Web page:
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Millennium – Wide Open (Review)

This February and March, we’re taking a trip back in time to review the fourth season of The X-Files and the first season of Millennium.

The middle stretch of the first season of Millennium is preoccupied with suburban horror.

In The Well-Worn Lock, Wide Open and Weeds, Millennium presents the audience with threats to supposedly “safe” suburban families. In each case, the threat is shown not to come from outside these homes, but is instead nestled snugly inside. In The Well-Worn Lock, Joe Bangs is a respected family patriarch and a monster. In Weeds, Edward Petey is both an active member of his gated community and a predator. Wide Open is perhaps a little more sensationalist, featuring a serial killer who sneaks into houses that are on display, hiding inside until after dark, and then brutally murdering any adults in the home.

Home (in)security...

Home (in)security…

There is an intriguing thematic continuity here between what might loosely be termed “the suburban trilogy.” Indeed, Weeds was shuffled around in the broadcast order so it would not air directly after Wide Open, perhaps because of this similarity. This thematic continuity is quite striking, like the presence of Scully proxies and surrogates in the stretch of the second season of The X-Files running from One Breath to Irresistible or the subtle fixation on “cancer” from the end of the third season into the fourth season of The X-Files.

Like The Well-Worn Lock before it and Weeds after it, Wide Open is not particularly elegant in its meditations about suburbia under siege. The story is a bit clunky, prone to the same trashy exploitative excess that can be found in some of the weaker moments of the first season. Nevertheless, Wide Open largely works – it manages to tap into a fairly universal fear in a decidedly unsettling manner, inviting the audience to wonder whether there may actually be monster lurking in their own closets or under their own beds.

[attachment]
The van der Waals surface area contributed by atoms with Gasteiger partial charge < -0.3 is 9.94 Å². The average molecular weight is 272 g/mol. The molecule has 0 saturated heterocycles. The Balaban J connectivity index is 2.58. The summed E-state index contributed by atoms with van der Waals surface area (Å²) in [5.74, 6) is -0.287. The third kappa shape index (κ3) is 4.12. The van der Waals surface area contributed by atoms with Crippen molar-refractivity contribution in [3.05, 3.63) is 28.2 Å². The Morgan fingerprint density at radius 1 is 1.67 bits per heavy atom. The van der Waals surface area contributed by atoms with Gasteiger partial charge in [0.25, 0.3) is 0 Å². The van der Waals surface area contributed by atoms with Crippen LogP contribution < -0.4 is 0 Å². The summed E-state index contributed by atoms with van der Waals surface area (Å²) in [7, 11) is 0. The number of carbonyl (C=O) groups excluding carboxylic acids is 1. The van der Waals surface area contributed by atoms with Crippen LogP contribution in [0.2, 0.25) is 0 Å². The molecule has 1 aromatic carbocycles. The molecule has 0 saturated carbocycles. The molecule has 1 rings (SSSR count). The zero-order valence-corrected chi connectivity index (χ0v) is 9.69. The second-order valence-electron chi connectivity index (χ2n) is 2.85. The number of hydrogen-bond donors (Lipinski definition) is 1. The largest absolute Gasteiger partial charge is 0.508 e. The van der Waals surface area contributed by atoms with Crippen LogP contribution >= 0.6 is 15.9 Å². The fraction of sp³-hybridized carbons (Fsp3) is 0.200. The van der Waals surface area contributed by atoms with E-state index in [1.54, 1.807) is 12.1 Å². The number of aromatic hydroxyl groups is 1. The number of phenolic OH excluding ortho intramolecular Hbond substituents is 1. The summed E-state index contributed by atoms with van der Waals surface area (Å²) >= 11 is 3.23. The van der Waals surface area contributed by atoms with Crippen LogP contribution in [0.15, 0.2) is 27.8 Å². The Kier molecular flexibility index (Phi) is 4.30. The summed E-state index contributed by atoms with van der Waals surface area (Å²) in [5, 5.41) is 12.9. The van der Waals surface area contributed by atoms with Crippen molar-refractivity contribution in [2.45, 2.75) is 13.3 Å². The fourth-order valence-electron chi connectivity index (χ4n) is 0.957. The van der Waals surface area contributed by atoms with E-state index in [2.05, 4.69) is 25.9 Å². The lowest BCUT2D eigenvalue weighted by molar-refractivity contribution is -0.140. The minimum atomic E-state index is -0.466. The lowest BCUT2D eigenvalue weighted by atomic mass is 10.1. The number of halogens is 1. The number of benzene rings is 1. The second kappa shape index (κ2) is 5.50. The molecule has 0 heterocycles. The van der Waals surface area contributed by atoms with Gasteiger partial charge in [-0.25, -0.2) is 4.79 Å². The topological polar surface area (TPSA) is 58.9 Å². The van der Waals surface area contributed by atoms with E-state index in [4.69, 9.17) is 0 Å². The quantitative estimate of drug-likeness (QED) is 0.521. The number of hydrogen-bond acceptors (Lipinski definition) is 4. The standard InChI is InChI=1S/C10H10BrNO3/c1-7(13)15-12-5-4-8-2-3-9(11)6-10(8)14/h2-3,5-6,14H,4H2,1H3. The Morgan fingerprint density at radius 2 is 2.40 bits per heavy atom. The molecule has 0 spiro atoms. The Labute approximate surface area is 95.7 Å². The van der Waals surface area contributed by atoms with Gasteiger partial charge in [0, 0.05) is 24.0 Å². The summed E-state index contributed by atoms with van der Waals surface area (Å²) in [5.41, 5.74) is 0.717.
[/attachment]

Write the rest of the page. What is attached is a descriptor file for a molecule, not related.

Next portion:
Standing guard against the world...

Standing guard against the world…

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Space: Above and Beyond – The Angriest Angel (Review)

This November (and a little of December), we’re taking a trip back in time to review the third season of The X-Files and the first (and only) season of Space: Above and Beyond.

Existentialism is something of a recurring theme in the work of Glen Morgan and James Wong.

It echoes through their work. Mulder’s choice of action ultimately serves to define him in One Breath, in contrast to the other more senior male characters in the narrative. The duo’s second script for Millennium, 5-2-6-6-6, opens with a quote from existentialist philosopher Jean Paul Sartre. Even the pair’s feature film work – The One and the Final Destination films – touch broadly on existentialist themes.

Pressed (up) on the issue...

Pressed (up) on the issue…

However, The Angriest Angel is perhaps the most candid of their scripts, with McQueen explicitly explaining how his actions are serving to define his identity. In his power-house opening monologue, McQueen describes these defining moments as make-or-break points. “Everyone, everyone in this life knows when the moment is before them. To turn away is simple. To ignore it assures survival. But it is an insult to life. Because there can be no redemption.”

This is perhaps the most elegant and effective summary of Morgan and Wong’s approach to character development. McQueen articulates it clearer than any of their characters, but the philosophy applies just as much to Scully in Beyond the Sea or Never Again as it does to Tyrius Cassius McQueen. Indeed, it would come to define their work on Millennium, with the second season repeatedly suggesting that the end of the world was as much a personal event as a massive social occurrence.

Slice of life...

Slice of life…

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Non-Review Review: Targets

Targets still feels quite a bit ahead of its time, which is quite something for a film intended to transition between the classic horror monster movies and the more sinister and grounded modern horrors. Indeed, Boris Karloff’s last starring role seems to prefigure a shift in the type of horror movies flooding the cinemas, years ahead of the more iconic and mundane “slasher” icons who succeeded Dracula and Frankenstein as the monsters at the matinée. Targets is an intriguing and remarkable little film, charmingly understanded and perhaps appealing for the lack of pomp it attempts to generate.

The horror!

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